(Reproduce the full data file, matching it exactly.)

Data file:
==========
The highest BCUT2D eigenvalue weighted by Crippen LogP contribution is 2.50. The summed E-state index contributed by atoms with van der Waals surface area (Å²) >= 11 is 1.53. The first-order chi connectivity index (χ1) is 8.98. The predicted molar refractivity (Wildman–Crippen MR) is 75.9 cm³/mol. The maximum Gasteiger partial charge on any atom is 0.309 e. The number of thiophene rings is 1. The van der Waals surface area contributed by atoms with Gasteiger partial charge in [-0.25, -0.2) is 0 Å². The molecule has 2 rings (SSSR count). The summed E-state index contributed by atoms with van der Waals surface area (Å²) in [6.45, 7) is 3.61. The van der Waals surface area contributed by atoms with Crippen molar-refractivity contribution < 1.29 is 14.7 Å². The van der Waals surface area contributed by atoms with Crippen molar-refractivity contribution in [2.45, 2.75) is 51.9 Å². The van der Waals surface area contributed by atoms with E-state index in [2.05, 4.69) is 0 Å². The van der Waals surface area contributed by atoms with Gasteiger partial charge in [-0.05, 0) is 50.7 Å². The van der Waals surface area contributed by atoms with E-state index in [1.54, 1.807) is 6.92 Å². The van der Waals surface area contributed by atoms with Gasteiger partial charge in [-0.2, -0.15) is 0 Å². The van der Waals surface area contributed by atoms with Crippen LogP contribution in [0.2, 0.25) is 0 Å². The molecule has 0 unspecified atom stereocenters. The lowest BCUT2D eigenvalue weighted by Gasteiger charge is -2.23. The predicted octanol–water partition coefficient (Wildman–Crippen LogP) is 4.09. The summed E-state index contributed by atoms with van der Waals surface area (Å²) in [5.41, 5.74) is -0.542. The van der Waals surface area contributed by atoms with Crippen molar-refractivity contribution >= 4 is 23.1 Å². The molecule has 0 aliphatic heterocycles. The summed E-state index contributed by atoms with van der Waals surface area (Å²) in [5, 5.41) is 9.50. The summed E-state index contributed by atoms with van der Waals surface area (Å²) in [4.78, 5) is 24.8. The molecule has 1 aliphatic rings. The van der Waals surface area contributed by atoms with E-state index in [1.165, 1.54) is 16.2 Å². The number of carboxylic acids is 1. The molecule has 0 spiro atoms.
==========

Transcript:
The highest BCUT2D eigenvalue weighted by Crippen LogP contribution is 2.50. The summed E-state index contributed by atoms with van der Waals surface area (Å²) >= 11 is 1.53. The first-order chi connectivity index (χ1) is 8.98. The predicted molar refractivity (Wildman–Crippen MR) is 75.9 cm³/mol. The maximum Gasteiger partial charge on any atom is 0.309 e. The number of thiophene rings is 1. The van der Waals surface area contributed by atoms with Gasteiger partial charge in [-0.25, -0.2) is 0 Å². The molecule has 2 rings (SSSR count). The summed E-state index contributed by atoms with van der Waals surface area (Å²) in [6.45, 7) is 3.61. The van der Waals surface area contributed by atoms with Crippen molar-refractivity contribution < 1.29 is 14.7 Å². The van der Waals surface area contributed by atoms with Crippen molar-refractivity contribution in [2.45, 2.75) is 51.9 Å². The van der Waals surface area contributed by atoms with E-state index in [2.05, 4.69) is 0 Å². The van der Waals surface area contributed by atoms with Gasteiger partial charge in [-0.05, 0) is 50.7 Å². The van der Waals surface area contributed by atoms with E-state index in [1.54, 1.807) is 6.92 Å². The van der Waals surface area contributed by atoms with Gasteiger partial charge in [-0.2, -0.15) is 0 Å². The van der Waals surface area contributed by atoms with Crippen LogP contribution in [0.2, 0.25) is 0 Å². The molecule has 0 unspecified atom stereocenters. The lowest BCUT2D eigenvalue weighted by Gasteiger charge is -2.23. The predicted octanol–water partition coefficient (Wildman–Crippen LogP) is 4.09. The summed E-state index contributed by atoms with van der Waals surface area (Å²) in [5.41, 5.74) is -0.542. The van der Waals surface area contributed by atoms with Crippen molar-refractivity contribution >= 4 is 23.1 Å². The molecule has 0 aliphatic heterocycles. The summed E-state index contributed by atoms with van der Waals surface area (Å²) in [5, 5.41) is 9.50. The summed E-state index contributed by atoms with van der Waals surface area (Å²) in [4.78, 5) is 24.8. The molecule has 1 aliphatic rings. The van der Waals surface area contributed by atoms with E-state index in [1.165, 1.54) is 16.2 Å². The number of carboxylic acids is 1. The molecule has 0 spiro atoms.